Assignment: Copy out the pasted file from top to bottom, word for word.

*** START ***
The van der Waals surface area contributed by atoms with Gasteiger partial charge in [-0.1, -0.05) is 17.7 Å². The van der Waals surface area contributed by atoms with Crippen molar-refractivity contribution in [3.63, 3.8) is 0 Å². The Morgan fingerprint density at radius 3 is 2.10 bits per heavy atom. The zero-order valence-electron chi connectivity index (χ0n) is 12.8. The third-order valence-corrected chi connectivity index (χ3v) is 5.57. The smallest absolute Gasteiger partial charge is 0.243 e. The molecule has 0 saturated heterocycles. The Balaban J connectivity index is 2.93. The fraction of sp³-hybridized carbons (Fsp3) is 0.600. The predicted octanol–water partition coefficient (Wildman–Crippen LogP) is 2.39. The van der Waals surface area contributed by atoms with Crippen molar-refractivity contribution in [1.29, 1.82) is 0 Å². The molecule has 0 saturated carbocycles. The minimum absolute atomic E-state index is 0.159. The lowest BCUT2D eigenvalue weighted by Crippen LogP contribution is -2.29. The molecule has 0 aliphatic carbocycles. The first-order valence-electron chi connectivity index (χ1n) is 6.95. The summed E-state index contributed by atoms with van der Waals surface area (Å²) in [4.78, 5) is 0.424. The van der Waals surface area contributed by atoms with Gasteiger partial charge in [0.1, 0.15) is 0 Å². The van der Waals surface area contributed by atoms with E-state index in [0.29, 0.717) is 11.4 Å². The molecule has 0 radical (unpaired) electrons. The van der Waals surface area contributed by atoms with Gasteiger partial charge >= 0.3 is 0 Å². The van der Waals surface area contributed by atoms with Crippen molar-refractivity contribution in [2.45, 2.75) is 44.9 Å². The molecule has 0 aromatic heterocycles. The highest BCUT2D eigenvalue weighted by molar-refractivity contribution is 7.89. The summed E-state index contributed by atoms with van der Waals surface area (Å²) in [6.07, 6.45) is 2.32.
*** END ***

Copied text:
The van der Waals surface area contributed by atoms with Gasteiger partial charge in [-0.1, -0.05) is 17.7 Å². The van der Waals surface area contributed by atoms with Crippen molar-refractivity contribution in [3.63, 3.8) is 0 Å². The Morgan fingerprint density at radius 3 is 2.10 bits per heavy atom. The zero-order valence-electron chi connectivity index (χ0n) is 12.8. The third-order valence-corrected chi connectivity index (χ3v) is 5.57. The smallest absolute Gasteiger partial charge is 0.243 e. The molecule has 0 saturated heterocycles. The Balaban J connectivity index is 2.93. The fraction of sp³-hybridized carbons (Fsp3) is 0.600. The predicted octanol–water partition coefficient (Wildman–Crippen LogP) is 2.39. The van der Waals surface area contributed by atoms with Crippen molar-refractivity contribution in [1.29, 1.82) is 0 Å². The molecule has 0 saturated carbocycles. The minimum absolute atomic E-state index is 0.159. The lowest BCUT2D eigenvalue weighted by Crippen LogP contribution is -2.29. The molecule has 0 aliphatic carbocycles. The first-order valence-electron chi connectivity index (χ1n) is 6.95. The summed E-state index contributed by atoms with van der Waals surface area (Å²) in [4.78, 5) is 0.424. The van der Waals surface area contributed by atoms with Gasteiger partial charge in [0.1, 0.15) is 0 Å². The van der Waals surface area contributed by atoms with E-state index in [0.29, 0.717) is 11.4 Å². The molecule has 0 radical (unpaired) electrons. The van der Waals surface area contributed by atoms with Gasteiger partial charge >= 0.3 is 0 Å². The van der Waals surface area contributed by atoms with Crippen molar-refractivity contribution in [2.45, 2.75) is 44.9 Å². The molecule has 0 aromatic heterocycles. The highest BCUT2D eigenvalue weighted by molar-refractivity contribution is 7.89. The summed E-state index contributed by atoms with van der Waals surface area (Å²) in [6.07, 6.45) is 2.32.